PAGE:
We went on and on last month about why you probably shouldn’t be reading “sample” essays and we made the assertion that sometimes people get in despite the essays. Like, they had craptastic essays, but they still got the admit.
Or as seems to have been happening right and left this round, they at least got the interview invite, and we’ll have to see what happens in a few weeks on the acceptance front.
It’s not that the essays don’t matter. In some cases, for some profiles, and especially at certain schools, the essays can matter A LOT.
Writing top-notch essays as part of your MBA application is definitely a better path to possible success than so-so essays. Makes sense, right?
But unfortunately, even top-notch essays aren’t a sure thing when we’re talking about Harvard or Stanford.
Want to get proof?
Ask around to some of your buddies who have been rejected from Harvard in Round 1. If you happen to know any who went through some decimation of said essays by the ‘Snark, you may be especially interested to see that, hmmm, their essays were actually kinda good. In some cases, even really good. And still, they didn’t make it through to the next stage.
For Harvard, the essay alone isn’t gonna get you in the door. It needs backing through all the other elements of the profile coming together in the package that you submit. You need to show differentiation based on what you have sought out to accomplish in this life.
Remember, Harvard more than perhaps anyone is constructing a class. Yes, the members of that class tend to be seriously high achievers, which means that a high GMAT or GRE and an impressive GPA from college tend to be correlated with that. But those data alone do little to let you stand out. They’re a ticket to play the game. They’re not going to take you over the finish line — and they’re not even mandatory elements. They are correlations, not causations of success.
And simultaneously, you can have a really interesting background, with unusual datapoints in your personal history and a combination of life experiences that you don’t see every day — and if you don’t execute on the essay and make it part of a pitch where you’re using each and every part of the application to paint a full picture of who you are as an individual today… Well, that also can turn into a “no” from Harvard as well.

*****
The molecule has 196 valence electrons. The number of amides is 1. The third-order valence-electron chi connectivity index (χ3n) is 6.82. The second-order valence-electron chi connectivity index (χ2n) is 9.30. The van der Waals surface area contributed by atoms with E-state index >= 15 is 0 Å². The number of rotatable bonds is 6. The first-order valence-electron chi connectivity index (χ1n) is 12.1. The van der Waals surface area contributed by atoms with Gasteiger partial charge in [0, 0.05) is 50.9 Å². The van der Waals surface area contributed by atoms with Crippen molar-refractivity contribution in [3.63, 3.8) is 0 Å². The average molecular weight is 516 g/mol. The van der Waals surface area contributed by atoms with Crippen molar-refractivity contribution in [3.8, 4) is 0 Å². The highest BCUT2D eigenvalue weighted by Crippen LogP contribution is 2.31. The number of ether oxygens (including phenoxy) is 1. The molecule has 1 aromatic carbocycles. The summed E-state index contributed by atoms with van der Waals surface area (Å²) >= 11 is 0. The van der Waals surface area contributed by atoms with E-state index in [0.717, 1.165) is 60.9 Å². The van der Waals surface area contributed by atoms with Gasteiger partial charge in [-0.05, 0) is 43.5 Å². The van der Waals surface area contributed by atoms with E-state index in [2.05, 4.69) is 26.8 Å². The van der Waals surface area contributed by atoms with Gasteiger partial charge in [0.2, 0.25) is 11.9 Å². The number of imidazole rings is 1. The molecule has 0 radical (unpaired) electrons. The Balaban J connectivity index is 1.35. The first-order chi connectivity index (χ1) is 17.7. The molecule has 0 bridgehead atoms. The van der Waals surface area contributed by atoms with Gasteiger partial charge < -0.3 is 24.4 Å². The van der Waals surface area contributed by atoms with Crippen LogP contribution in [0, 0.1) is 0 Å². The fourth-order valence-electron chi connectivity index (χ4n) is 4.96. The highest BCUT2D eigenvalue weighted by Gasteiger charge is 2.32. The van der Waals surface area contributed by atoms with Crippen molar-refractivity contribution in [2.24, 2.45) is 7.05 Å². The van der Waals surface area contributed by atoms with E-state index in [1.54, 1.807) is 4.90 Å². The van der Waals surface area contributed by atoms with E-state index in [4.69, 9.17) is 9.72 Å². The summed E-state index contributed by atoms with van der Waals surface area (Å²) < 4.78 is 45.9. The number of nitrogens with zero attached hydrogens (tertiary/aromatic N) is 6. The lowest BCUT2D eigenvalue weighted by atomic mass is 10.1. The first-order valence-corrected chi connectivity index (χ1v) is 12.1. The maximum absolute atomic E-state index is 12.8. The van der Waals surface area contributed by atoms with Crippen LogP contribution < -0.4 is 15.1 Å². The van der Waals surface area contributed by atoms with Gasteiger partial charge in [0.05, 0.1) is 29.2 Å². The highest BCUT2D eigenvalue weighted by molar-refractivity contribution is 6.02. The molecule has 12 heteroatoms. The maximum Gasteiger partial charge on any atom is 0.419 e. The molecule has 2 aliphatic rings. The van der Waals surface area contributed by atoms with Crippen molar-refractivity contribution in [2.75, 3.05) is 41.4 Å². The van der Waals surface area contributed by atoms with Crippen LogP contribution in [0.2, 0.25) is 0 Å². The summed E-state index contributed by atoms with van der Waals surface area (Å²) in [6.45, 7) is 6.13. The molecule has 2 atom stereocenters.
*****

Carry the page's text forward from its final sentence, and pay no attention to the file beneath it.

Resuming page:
The further you move down the competitiveness scale for the schools, and the farther you get away from the H/S/W realm, then the more tolerance you’ll find built into the process, where a single non-optimized component does not hold you back if the facts of your background have these highlights of interest.
In other words: You can get away with a good rather than great set of essays to a school like UCLA and still move forward in their process, especially in Round 1, even if you’re coming from an oversubscribed pool, if there are enough other of those highlights peeking out.
Probably the most important first component at Harvard Business School Admissions is the resume. That’s because the resume captures what you have done with your life to this point.
We’re not saying you need to have a pretty resume. A straightforward standard-format professional layout resume is actually better than one that tries to showcase your style. (Unless you’re a designer or coming from a creative background, and then it might be appropriate for some of that to be reflected on the resume itself. As long as form doesn’t get in the way of function. It still needs to be easy to scan and digest quickly for an admissions person, which usually means that using a more standardized format, and having data in the spots where the reader expects it, will help you communicate to them on their terms. Which is always, always an aim to shoot for in this process. Make it easy on your reader, Brave Supplicant!)
If your resume tells a story of high differentiation, then that’s going to get you really far. The HBS Admissions Board is gonna lap that right up. (Do you know if your resume tells such a story? Our Comprehensive Profile Review will do so!)